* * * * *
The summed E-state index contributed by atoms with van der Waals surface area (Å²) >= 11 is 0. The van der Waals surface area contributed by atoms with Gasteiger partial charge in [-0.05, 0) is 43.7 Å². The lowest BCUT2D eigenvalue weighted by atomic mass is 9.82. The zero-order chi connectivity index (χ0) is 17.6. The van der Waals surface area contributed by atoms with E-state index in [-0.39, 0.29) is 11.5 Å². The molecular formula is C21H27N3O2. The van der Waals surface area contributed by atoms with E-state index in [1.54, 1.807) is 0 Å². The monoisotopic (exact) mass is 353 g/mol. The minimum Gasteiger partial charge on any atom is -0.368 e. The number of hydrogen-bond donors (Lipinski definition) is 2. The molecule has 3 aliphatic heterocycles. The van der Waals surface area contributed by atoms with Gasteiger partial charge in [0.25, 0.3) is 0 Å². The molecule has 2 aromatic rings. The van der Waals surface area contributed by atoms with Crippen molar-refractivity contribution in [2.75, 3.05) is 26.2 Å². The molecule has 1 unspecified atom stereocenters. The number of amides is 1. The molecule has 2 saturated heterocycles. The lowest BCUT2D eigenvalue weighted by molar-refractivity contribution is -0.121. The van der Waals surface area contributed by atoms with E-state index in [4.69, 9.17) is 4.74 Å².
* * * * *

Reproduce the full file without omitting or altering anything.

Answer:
The summed E-state index contributed by atoms with van der Waals surface area (Å²) >= 11 is 0. The van der Waals surface area contributed by atoms with Gasteiger partial charge in [-0.05, 0) is 43.7 Å². The lowest BCUT2D eigenvalue weighted by atomic mass is 9.82. The zero-order chi connectivity index (χ0) is 17.6. The van der Waals surface area contributed by atoms with E-state index in [-0.39, 0.29) is 11.5 Å². The molecular formula is C21H27N3O2. The van der Waals surface area contributed by atoms with E-state index in [1.54, 1.807) is 0 Å². The monoisotopic (exact) mass is 353 g/mol. The minimum Gasteiger partial charge on any atom is -0.368 e. The number of hydrogen-bond donors (Lipinski definition) is 2. The molecule has 3 aliphatic heterocycles. The van der Waals surface area contributed by atoms with Gasteiger partial charge in [0.25, 0.3) is 0 Å². The molecule has 2 aromatic rings. The van der Waals surface area contributed by atoms with Crippen molar-refractivity contribution in [2.75, 3.05) is 26.2 Å². The molecule has 1 unspecified atom stereocenters. The number of amides is 1. The molecule has 2 saturated heterocycles. The lowest BCUT2D eigenvalue weighted by molar-refractivity contribution is -0.121. The van der Waals surface area contributed by atoms with E-state index in [4.69, 9.17) is 4.74 Å².